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How to Care for Your New Baby’s Vision Development

A New Parent’s Guide to Your Baby’s Vision Development

We get it: Having a baby can feel overwhelming. Caring for an adorable new life is a big job, and there’s a lot to learn. One important area of focus new parents sometimes overlook is your baby’s vision development.

Many new parents are unaware that an optometric vision exam for their new baby is as important as those pre-scheduled pediatric exams. Ideally, at about 6 months of age, a baby should have their vision evaluated by an optometrist to ensure their eyes and vision are developing properly. An infant’s eye and vision health are directly connected to their motor, speech, and social development. The sense of sight  is a critical aspect in your baby’s development.

Babies aren’t born with the ability to “see” as we adults perceive our sense of sight. Instead, they “learn to see” over a period of time. Just as they learn to roll over, sit up, crawl, and walk, their eyes must learn to focus, track, and pinpoint objects to help them explore, interact, and understand their world. A baby’s eyes are the tool that leads them forward in their development – sight is their window to the world!

As a new parent, it’s crucial for you to be aware of the vision developmental milestones below. Remember, however, that every child is unique, and these are general guidelines.

Birth to 4 Months

Newborns can focus on objects approximately 8 to 10 inches from their faces. However, they can’t yet move their eyes to track an image or object. For her first two months of life, your baby may appear to have crossed eyes or eyes that wander, which is usually normal. However, if this happens constantly, an eye evaluation is warranted. At approximately three months, a baby should begin to visually track objects and reach for them as eye-hand coordination develops.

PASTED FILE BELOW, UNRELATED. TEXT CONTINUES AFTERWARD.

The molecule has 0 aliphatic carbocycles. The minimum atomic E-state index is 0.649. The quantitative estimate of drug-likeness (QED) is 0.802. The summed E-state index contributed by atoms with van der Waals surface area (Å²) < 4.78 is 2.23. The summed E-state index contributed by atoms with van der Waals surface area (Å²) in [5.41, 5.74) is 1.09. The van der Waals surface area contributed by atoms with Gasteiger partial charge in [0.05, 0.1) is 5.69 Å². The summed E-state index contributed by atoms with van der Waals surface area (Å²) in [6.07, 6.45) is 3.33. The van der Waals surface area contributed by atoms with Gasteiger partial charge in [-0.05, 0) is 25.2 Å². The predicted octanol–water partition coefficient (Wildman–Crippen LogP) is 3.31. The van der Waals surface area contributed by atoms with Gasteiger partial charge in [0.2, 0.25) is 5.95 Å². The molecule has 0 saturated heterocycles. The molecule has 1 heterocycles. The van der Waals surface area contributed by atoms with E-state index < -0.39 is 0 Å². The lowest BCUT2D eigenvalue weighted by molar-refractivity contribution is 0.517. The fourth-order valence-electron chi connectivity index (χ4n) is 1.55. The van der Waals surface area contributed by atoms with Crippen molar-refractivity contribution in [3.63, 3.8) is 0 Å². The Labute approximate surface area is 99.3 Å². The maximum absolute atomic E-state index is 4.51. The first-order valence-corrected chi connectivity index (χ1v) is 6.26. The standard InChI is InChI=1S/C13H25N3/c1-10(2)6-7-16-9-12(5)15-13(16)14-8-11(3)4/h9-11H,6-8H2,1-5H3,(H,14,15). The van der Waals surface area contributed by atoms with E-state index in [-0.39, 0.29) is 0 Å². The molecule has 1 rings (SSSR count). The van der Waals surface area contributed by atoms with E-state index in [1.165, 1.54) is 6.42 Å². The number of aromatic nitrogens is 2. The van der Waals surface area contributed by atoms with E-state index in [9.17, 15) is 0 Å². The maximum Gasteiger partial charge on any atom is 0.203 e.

Things parents can do to assist with visual development:

  • Alternate left and right sides when feeding to give the baby a different reference point
  • Talk to your baby as you walk around the room to help him with tracking
  • Change the crib position and the baby’s position in that crib
  • Keep toys within 8 – 12 inches from the baby’s reach to help with focus
  • Use low-wattage lamps or dimmers in the baby’s room

Age 5 to 8 Months

Around 5 months of age, eye-hand and eye-body movements improve as the baby’s eyes begin working together. At this point in development, your baby can form three-dimensional images, and it is generally believed a baby’s color vision is developing.

At 8 months, most babies are crawling and developing a greater ability to utilize eye-hand and body coordination. Parents should encourage their baby to crawl more (rather than walk early) as it may help their eyes “learn” to work together.

Things parents can do to assist with visual development:

  • Give the baby plenty of “floor time”
  • Give the baby hand-size blocks to hold
  • Hang mobiles or other objects across the crib for the baby to reach for, kick, or grab